A Graced and Effective Word

Article excerpt


Patricia Datchuck Sanchez

Is 55:10-11; Ps 65; Rom 8:18-23; Mt 13:1-23

According to an anecdote preserved among the French, Napoleon Bona parte (1769-1821) was once reviewing some troops in Paris when he carelessly dropped the bridle on his horse's neck. Instantly, the animal set off at a gallop, while Bonaparte clung to the saddle lest he fall to his death. One of the foot soldiers broke ranks and sprang before the horse, seized the bridle and handed it to the unnerved Bonaparte, who said, "Much obliged to you, Captain!" With just a word, the man who made himself emperor had made the soldier an officer. The new captain saluted and responded, "Of what regiment, sire?" Napoleon replied, "Of my Guards!" and galloped off.

With that, the soldier approached a group of officers. One of the generals asked what he wanted. "I am the Captain of the Guard," said the soldier, proudly. "You, mon ami, are mad to say this!" came the retort. "But, he said so," replied the soldier, pointing to the emperor, who was still in sight. The general respectfully begged the soldier's pardon--the emperor's word was sufficient.

The anecdote leads us to ask ourselves: If the word of a French ruler was so respected, how much more does the Word of God command our respect and attention? If the word of an imperfect human being could transform a person's status in life, how much more can the word of God transform the lives of those who hear it and heed it? If a soldier could become bold and daring because of a word spoken by his commander in chief, how might the word of God embolden and strengthen each of us as we allow that word to be a living reality in our lives?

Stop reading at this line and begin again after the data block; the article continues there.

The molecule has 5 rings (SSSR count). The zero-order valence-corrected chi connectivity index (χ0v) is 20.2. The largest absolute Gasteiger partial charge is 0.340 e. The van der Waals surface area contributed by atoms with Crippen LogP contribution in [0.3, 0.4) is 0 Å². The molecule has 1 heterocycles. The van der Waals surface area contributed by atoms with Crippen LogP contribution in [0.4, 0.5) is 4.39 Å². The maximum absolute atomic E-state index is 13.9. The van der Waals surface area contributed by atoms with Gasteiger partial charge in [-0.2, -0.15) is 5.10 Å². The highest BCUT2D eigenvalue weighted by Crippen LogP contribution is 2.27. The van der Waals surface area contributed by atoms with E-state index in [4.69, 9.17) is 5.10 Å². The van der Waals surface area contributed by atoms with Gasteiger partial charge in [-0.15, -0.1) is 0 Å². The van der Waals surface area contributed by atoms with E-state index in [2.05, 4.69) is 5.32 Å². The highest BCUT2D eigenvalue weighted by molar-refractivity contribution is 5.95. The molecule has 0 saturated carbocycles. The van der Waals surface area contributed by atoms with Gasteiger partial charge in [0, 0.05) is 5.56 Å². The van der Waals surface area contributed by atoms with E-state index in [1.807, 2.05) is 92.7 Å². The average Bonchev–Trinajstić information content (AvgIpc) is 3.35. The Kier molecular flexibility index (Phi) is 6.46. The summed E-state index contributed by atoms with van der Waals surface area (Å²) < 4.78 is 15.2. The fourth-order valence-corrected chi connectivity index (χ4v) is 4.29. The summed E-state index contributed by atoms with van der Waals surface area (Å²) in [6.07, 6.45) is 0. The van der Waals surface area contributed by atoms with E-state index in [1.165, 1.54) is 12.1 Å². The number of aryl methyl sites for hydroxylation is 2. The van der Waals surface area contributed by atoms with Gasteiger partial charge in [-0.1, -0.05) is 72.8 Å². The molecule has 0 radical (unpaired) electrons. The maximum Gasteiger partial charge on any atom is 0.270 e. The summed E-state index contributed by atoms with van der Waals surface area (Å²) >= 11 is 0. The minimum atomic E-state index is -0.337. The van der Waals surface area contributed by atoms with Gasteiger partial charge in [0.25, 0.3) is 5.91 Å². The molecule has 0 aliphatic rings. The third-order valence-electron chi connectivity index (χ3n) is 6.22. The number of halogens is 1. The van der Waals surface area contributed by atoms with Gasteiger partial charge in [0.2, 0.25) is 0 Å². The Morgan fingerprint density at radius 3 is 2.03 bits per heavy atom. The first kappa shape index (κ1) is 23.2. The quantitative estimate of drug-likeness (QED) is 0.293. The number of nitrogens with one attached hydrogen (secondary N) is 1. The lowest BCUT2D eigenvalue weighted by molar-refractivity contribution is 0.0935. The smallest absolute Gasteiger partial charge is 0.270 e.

Fully convinced of the power of God's word, the prophet known as Deutero-lsaiah (first reading) wished to share this conviction with his embattled contemporaries. During the exile in Babylonia, the prophet had kept the word of God resounding in their hearts with promises of comfort, reconciliation and a new beginning. …